Why Are So Many People Rewatching ‘Girls’?
Viewership of Lena Dunham’s HBO dramedy is surging as many millennials reassess their 20s and a show that defined them.
Jill Badlotto was in her 20s when she developed a “love-hate” relationship with the HBO dramedy “Girls.” While the show aired, Ms. Badlotto watched the main characters — Hannah, Marnie, Jessa and Shoshanna — hop from unpaid gigs to Brooklyn raves, all the while criticizing one another for the narcissism they failed to recognize in themselves.
When Ms. Badlotto, now 35 and a wedding coordinator in South Florida, rewatched the show this year, the characters still grated on her. But this time she didn’t recoil so strongly.
“I see so much more of myself in them,” she said, then paused. “Maybe that’s why I hated them so much.”
A little over a decade after the show's debut, people are rewatching — and sometimes reconsidering — “Girls,” Lena Dunham’s series about four white women lurching through their 20s in New York City. The series’ viewership doubled between November and January compared with the previous three months, according to a spokesperson for HBO.
Returning and first-time viewers are dissecting the show in bars and group chats, uploading supercuts to TikTok and using “Girls” to reflect on the very recent past. (In Season 1, Marnie uses a Blackberry and Jessa has a flip phone.)
“I like to call it a period piece,” said Julia Gray, 27, a journalist in Brooklyn and the host of “Girls Room,” a “Girls” rewatch podcast she created last year.
“Girls” was released in 2012 amid a flurry of hot takes that argued millennials were the whiniest, laziest generation yet. The show knowingly played into and poked fun at those clichés beginning with its first episode, in which Ms. Dunham’s character, Hannah, is cut off by her parents and then declares that she may be the voice — “or at least a voice” — of her generation.
It also, perhaps unwittingly, was a time capsule of what life was like for a privileged slice of New York City in the mid-2010s. The show’s protagonists had just graduated into a recession and were grappling with the rise of apps like Instagram and Tinder, all while going through the typical turmoil of one’s 20s.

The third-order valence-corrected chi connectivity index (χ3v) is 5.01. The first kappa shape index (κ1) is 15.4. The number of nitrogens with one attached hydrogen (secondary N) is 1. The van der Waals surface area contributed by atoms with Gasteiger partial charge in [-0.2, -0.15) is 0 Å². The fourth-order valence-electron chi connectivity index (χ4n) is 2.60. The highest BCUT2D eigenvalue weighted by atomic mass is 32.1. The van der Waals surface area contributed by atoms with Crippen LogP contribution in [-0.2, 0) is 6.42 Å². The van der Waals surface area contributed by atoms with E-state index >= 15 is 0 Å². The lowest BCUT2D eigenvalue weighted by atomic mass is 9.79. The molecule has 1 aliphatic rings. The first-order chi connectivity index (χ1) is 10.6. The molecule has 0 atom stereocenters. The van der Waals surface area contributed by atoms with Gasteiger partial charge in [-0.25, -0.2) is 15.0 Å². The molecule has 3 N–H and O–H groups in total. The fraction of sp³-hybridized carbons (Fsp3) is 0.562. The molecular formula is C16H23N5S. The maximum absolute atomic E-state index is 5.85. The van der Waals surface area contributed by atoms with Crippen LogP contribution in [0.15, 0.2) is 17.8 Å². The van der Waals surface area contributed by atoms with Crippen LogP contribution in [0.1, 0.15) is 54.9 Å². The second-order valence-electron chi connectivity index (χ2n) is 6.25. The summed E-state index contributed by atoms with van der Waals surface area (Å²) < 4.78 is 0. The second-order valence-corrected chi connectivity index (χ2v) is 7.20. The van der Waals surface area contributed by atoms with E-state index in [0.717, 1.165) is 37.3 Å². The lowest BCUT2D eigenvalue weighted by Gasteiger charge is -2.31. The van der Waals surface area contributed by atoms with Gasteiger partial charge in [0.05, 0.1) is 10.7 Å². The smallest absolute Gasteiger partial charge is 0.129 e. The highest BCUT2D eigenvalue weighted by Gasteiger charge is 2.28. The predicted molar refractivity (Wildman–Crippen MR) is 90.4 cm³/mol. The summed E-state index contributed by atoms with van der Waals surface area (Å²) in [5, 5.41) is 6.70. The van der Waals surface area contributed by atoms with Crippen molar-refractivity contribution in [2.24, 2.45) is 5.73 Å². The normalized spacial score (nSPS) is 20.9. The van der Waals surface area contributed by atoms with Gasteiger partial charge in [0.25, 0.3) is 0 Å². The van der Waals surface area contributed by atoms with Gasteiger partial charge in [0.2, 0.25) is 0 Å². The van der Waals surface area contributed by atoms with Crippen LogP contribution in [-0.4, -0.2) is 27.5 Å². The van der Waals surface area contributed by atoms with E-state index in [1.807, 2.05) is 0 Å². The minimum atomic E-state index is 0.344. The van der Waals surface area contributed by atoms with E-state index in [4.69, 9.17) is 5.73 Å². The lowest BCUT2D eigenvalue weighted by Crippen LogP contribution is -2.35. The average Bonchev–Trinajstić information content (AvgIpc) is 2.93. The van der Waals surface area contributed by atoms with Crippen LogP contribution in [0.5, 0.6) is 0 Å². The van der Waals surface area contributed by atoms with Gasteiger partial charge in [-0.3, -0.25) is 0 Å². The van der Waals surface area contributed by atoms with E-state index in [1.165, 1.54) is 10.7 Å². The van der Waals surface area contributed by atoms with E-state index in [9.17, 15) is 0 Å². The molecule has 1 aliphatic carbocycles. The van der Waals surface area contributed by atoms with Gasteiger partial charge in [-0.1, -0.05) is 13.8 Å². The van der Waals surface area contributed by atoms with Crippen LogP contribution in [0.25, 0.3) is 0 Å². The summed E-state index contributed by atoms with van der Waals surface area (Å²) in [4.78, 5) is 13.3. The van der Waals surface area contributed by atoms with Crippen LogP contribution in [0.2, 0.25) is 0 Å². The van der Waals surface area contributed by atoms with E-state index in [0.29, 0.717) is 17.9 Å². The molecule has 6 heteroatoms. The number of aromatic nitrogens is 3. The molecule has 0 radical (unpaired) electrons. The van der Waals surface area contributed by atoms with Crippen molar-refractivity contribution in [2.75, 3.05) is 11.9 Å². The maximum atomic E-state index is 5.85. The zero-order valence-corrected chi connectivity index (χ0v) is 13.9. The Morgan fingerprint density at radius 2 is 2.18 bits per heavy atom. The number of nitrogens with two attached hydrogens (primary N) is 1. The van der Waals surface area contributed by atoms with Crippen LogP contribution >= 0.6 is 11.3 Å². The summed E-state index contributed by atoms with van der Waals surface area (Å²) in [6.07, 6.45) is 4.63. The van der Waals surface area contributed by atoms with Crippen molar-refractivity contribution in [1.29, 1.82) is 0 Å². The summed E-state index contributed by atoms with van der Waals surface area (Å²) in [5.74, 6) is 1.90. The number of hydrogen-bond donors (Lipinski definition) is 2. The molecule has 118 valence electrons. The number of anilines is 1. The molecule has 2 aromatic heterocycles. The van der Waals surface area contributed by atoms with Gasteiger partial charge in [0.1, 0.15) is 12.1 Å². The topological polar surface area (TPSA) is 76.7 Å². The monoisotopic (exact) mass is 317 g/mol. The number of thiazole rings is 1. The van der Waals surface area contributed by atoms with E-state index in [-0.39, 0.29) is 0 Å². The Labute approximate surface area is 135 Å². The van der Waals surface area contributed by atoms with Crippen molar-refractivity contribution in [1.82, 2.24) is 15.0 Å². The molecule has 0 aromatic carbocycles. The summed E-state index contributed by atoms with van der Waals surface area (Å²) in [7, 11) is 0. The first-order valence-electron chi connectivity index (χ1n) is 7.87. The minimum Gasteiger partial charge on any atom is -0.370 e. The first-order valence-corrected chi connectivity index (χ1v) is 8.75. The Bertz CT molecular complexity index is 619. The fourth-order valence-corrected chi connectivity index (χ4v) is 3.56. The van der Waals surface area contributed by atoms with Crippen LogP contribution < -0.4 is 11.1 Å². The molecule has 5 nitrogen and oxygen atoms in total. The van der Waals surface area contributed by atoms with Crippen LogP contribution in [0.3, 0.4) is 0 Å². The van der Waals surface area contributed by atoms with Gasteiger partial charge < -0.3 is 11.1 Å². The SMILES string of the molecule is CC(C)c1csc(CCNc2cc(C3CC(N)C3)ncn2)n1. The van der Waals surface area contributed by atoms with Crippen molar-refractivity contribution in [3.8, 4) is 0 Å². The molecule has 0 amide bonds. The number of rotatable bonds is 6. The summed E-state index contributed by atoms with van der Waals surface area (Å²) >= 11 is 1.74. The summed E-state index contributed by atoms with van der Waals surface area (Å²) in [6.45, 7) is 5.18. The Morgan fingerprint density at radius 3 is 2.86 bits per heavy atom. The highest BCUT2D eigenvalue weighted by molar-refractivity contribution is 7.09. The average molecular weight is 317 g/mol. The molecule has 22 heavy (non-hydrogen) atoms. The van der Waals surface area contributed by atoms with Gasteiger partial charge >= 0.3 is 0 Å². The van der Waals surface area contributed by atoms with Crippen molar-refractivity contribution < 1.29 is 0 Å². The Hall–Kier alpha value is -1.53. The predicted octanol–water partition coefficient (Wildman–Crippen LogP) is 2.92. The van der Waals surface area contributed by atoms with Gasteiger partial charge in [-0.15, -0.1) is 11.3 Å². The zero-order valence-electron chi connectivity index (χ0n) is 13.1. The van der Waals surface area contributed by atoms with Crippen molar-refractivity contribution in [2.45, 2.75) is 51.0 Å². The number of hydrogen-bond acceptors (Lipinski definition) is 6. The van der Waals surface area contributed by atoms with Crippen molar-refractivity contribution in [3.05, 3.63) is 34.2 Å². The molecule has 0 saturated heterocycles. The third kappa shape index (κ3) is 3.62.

That was too much verisimilitude for some viewers. But now well into their 30s, some of the millennials rewatching “Girls” are seeing their early adulthood with greater clarity.
“It just resonates so much more now,” said Alix Seracki, 30, a photographer in Manhattan who is rewatching the show with four friends. They are revisiting plot lines like Hannah’s on-again, off-again relationship with Adam (Adam Driver) and her revolving cast of roommates. The phrase “so real” peppers their text messages.
“This notion of ‘rewatching’ is a misnomer, because you’re re-introspecting,” said Cristel Antonia Russell, a professor of marketing at the Graziadio Business School at Pepperdine University, who does research on television consumption habits.
Professor Russell said a primary reason we rewatch television — a practice she believes has gotten more popular in the last decade because of streaming and its endless options — is to appreciate how we have changed between viewings of a show that has remained the same. A series like “Girls,” which is about lost 20-somethings, could be comforting to 30-somethings who have weathered the chaos of those years, she said.